The Cheyennes have two fundamental concepts which I use as the foundation for authoring this article. One might even say that the Cheyenne kinship system is in fact the foundation of the Cheyenne Nation. Other laws may be cultural norms or instructions on proper behavior in public settings.

As a unified nation, however, the Cheyennes governed itself under a set of unified laws, which could be classified as sacred laws. But each individual band may have had slightly different cultural laws, taboos, and norms. The household was the first place where a Cheyenne child or an adoptee the Cheyennes, like most Plains Indian nations, commonly adopted children into their families learned the traditional teachings that made them contributors to the Cheyenne society.

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Parents, grandparents, siblings, and other relatives were the ones who taught the children these traditional roles and values, so it makes sense that a healthy and vibrant kinship system existed for the sake of cultural survival. After all, a healthy household created healthy citizens, who then created healthy bands. Healthy bands thus built a healthy and prosperous nation.

The Cheyenne kinship system was finely structured and rooted in traditional concepts of responsibility, where each family member was responsible for the family, and each family was responsible for their band. It is in these relationships of responsibility where we find the foundation of Cheyenne traditional law, nationhood, and sovereignty. Each had to maintain their existence as Cheyennes through cultural and ceremonial practices, oral traditions, language, and spiritual devotion.

Should an individual family member falter in his or her responsibilities, the family structure would suffer. Likewise, should a family falter, the band and potentially the entire nation could suffer. Yet, much of traditional Cheyenne family life was full of freedom, humor, joy, and happiness, despite family and social pressures and responsibilities.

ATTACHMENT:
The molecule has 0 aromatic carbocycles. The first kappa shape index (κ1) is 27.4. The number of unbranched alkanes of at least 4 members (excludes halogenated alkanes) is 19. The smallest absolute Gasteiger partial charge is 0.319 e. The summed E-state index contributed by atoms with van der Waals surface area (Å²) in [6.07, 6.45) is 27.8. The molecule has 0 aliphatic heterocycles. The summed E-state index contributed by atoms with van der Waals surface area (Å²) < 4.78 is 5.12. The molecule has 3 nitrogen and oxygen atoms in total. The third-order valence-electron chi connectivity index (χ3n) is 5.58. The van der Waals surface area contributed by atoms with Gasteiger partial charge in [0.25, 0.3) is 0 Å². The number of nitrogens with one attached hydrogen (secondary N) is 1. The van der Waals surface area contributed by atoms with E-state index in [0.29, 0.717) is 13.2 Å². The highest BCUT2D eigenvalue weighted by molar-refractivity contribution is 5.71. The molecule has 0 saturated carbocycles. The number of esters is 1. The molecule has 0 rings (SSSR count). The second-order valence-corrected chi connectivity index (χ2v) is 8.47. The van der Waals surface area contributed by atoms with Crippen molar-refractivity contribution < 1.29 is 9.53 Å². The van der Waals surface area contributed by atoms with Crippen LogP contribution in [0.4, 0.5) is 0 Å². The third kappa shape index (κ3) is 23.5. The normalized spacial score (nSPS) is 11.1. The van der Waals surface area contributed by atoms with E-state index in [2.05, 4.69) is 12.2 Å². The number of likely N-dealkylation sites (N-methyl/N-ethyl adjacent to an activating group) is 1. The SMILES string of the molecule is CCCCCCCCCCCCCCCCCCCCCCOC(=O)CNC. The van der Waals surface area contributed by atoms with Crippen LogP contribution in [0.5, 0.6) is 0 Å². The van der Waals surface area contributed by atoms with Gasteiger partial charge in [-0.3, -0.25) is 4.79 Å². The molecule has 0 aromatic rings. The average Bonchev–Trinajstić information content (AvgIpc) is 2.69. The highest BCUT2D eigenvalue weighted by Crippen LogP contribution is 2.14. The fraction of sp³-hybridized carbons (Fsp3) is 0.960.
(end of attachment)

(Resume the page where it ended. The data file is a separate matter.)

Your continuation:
In fact, as I discuss later, the traditional Cheyenne family structure facilitated and fostered teasing, jesting, as well as prevented and minimalized conflict through preventive measures. For example, Cheyenne custom demanded that some relatives, especially in-laws, maintain a teasing relationship. However, custom also demanded that some relatives and in-laws have no contact or communication whatsoever.

However unique and alien to colonial concepts of family, I certainly find that one defining characteristic of Cheyenne sovereignty and self-determination rested in the stability and strength of the Cheyenne kinship system.

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Numerous non-Cheyenne white scholars have researched and recorded the interworking of Cheyenne kinship, but none were born into a Cheyenne family, grew up in a Cheyenne household, lived in a Cheyenne community, or culturally and spiritually identified as a Cheyenne person Grinnell, ; Hilger, ; Moore,; Straus, Many of the texts from anthropological studies do not fairly portray Cheyenne kinship relationships and tend to focus more on incest taboos, rather than kinship responsibilities and the extended family structure. It is important to reconstruct the traditional Cheyenne family system since it was directly assaulted with the federal assimilation policies, which forced children into boarding schools, severing them from their kinship ties, and destroying traditional kinship roles and responsibilities.

This assimilation was to be accomplished through education and Christianity directed toward bringing these people into a form of life that the government viewed as civilized. Mckellips, For generations, Cheyenne children, who became parents, were forced to adopt white American concepts of family, which ignored grandparents, aunts and uncles, cousins, and other relatives. These relatives were also responsible in making a complete and healthy Cheyenne family.

The assault on the Cheyenne kinship system was a direct assault on the Cheyenne way of life. Yet, I must emphasize that this traditional way of life survived into the modern era as some families were able to hold on to customs, taboos, oral traditions, and kinship relationships. My siblings and I cannot definitively say that we grew up in a traditional household since our family was also influenced by assimilation and mainstream culture.

Nonetheless, we grew up as most did on the Northern Cheyenne Indian reservation, with siblings and in the presence of numerous extended family members: aunts, uncles, grandparents, cousins, and in-laws. We mimicked the behaviors of our older Cheyenne relatives, nearly all of whom were bilingual, and grew up in small reservation houses with their parents and grandparents.